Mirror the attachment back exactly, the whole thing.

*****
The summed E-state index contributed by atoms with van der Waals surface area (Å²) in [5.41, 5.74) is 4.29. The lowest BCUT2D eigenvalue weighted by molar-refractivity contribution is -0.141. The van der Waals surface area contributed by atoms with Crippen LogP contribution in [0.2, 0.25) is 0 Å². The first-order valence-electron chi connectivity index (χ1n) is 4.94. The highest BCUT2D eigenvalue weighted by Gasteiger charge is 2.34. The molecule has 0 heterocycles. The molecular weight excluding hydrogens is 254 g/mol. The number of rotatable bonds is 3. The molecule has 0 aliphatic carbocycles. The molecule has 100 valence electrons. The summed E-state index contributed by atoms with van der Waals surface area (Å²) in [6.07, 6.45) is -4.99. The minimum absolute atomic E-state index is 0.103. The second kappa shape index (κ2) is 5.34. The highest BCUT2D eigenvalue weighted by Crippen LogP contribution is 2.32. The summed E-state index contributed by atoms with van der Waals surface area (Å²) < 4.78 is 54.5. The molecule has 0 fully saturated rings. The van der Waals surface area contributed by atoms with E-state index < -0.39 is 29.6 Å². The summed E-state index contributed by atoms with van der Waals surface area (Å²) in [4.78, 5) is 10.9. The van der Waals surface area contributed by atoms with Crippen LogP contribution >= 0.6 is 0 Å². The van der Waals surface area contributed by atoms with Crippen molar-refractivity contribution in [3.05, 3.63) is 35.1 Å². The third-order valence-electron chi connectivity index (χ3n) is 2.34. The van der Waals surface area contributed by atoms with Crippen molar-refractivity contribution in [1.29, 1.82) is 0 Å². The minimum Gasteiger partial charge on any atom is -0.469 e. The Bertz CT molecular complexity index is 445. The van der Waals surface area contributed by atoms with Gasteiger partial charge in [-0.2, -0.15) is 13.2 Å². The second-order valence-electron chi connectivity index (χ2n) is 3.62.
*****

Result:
The summed E-state index contributed by atoms with van der Waals surface area (Å²) in [5.41, 5.74) is 4.29. The lowest BCUT2D eigenvalue weighted by molar-refractivity contribution is -0.141. The van der Waals surface area contributed by atoms with Crippen LogP contribution in [0.2, 0.25) is 0 Å². The first-order valence-electron chi connectivity index (χ1n) is 4.94. The highest BCUT2D eigenvalue weighted by Gasteiger charge is 2.34. The molecule has 0 heterocycles. The molecular weight excluding hydrogens is 254 g/mol. The number of rotatable bonds is 3. The molecule has 0 aliphatic carbocycles. The molecule has 100 valence electrons. The summed E-state index contributed by atoms with van der Waals surface area (Å²) in [6.07, 6.45) is -4.99. The minimum absolute atomic E-state index is 0.103. The second kappa shape index (κ2) is 5.34. The highest BCUT2D eigenvalue weighted by Crippen LogP contribution is 2.32. The summed E-state index contributed by atoms with van der Waals surface area (Å²) < 4.78 is 54.5. The molecule has 0 fully saturated rings. The van der Waals surface area contributed by atoms with E-state index < -0.39 is 29.6 Å². The summed E-state index contributed by atoms with van der Waals surface area (Å²) in [4.78, 5) is 10.9. The van der Waals surface area contributed by atoms with Crippen LogP contribution >= 0.6 is 0 Å². The van der Waals surface area contributed by atoms with Crippen molar-refractivity contribution in [3.05, 3.63) is 35.1 Å². The third-order valence-electron chi connectivity index (χ3n) is 2.34. The van der Waals surface area contributed by atoms with Crippen molar-refractivity contribution in [1.29, 1.82) is 0 Å². The minimum Gasteiger partial charge on any atom is -0.469 e. The Bertz CT molecular complexity index is 445. The van der Waals surface area contributed by atoms with Gasteiger partial charge in [-0.2, -0.15) is 13.2 Å². The second-order valence-electron chi connectivity index (χ2n) is 3.62.